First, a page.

But let us assume that both of these are arguments for a right to self-defense. It is hard to see how a right to bear arms follows from this right of self-defense. Second Amendment advocates are fond of the following syllogism: There is a right of self-defense; arms are an important instrument of self-defense; therefore there is a right to bear arms. But this is too quick. As we have seen, even though we are clearly made safer by a system that allows self-defense, it does not follow that we are made safer by a system in which people possess arms for use in self-defense. The mutually imposed risks of the misuse of arms may make us less safe compare to a system in which we are disarmed (but can otherwise engage in  self-defense).

Of course, we are now assuming that a system of private arms possession does make us safer. But it still does not follow from this that we have a right to bear arms. After all, even if it is true that such a system makes us safer, it is hardly manifestly true. It is a matter about which reasonable minds differ. Therefore, it is hard to see how this is an issue that it outside the authority of the government to decide. By the same token, it is very unlikely that the contribution of private arms possession to our safety is so profound that the government can satisfy its obligation to provide us with a minimal level of security only by providing us with arms. (It would be odd to say, for example, that countries that prohibit arms are not providing their citizens with a level of safety better than they would experience in the state of nature).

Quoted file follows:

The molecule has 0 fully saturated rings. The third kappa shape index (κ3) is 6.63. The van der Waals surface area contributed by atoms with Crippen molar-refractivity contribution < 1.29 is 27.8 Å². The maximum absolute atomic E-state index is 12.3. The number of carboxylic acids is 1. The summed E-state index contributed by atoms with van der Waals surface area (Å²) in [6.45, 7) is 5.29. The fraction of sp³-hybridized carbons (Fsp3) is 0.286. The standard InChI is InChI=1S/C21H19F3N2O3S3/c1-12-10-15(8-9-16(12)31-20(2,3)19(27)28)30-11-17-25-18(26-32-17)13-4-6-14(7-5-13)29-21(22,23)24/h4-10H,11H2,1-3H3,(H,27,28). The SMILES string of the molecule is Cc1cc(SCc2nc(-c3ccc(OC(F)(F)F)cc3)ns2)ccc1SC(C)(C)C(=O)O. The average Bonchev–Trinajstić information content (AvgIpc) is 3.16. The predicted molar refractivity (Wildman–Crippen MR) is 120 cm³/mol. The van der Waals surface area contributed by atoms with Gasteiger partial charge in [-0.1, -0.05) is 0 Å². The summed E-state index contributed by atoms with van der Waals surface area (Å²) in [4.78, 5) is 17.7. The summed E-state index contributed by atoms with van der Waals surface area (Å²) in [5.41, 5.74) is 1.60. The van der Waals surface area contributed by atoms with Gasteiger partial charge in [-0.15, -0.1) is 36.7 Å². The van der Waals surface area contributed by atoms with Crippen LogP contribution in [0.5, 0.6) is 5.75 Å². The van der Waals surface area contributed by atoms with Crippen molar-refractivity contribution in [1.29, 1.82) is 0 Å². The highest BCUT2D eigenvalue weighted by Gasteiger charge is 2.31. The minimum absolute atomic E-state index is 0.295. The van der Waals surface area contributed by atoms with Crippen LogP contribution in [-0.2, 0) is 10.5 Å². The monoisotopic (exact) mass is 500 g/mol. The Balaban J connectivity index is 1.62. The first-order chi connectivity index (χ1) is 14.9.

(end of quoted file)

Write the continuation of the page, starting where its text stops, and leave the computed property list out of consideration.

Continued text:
Of course one can always conclude that the Founders simply wanted to constitutionalize this empirical judgment that a system of private arms possession makes us safer, even though there is in fact no genuine right to bear arms. But I would prefer a reading of the Second Amendment that makes better sense of why people think arms possession is truly a right.

Furthermore, if the safety argument does stand behind the Second Amendment, the argument for incorporation into the Fourteenth Amendment seems very weak. After all, if the Second Amendment does not protect a right, but simply constitutionalizes a (controversial) judgment about how best to promote public safety, it is hard to see how it can be “fundamental to the American scheme of justice.” Duncan v. Louisiana, 391 U.S. 145, 149 (1968).

It is for this reason that I think that the most promising argument for the Second Amendment points instead to an autonomy interest in firearms possession, which might be worth protecting even if we are all made less safe as a result. I’ll talk about that in subsequent posts.

Posted by Michael S. Green on February 5, 2009 at 12:50 PM in Constitutional thoughts | Permalink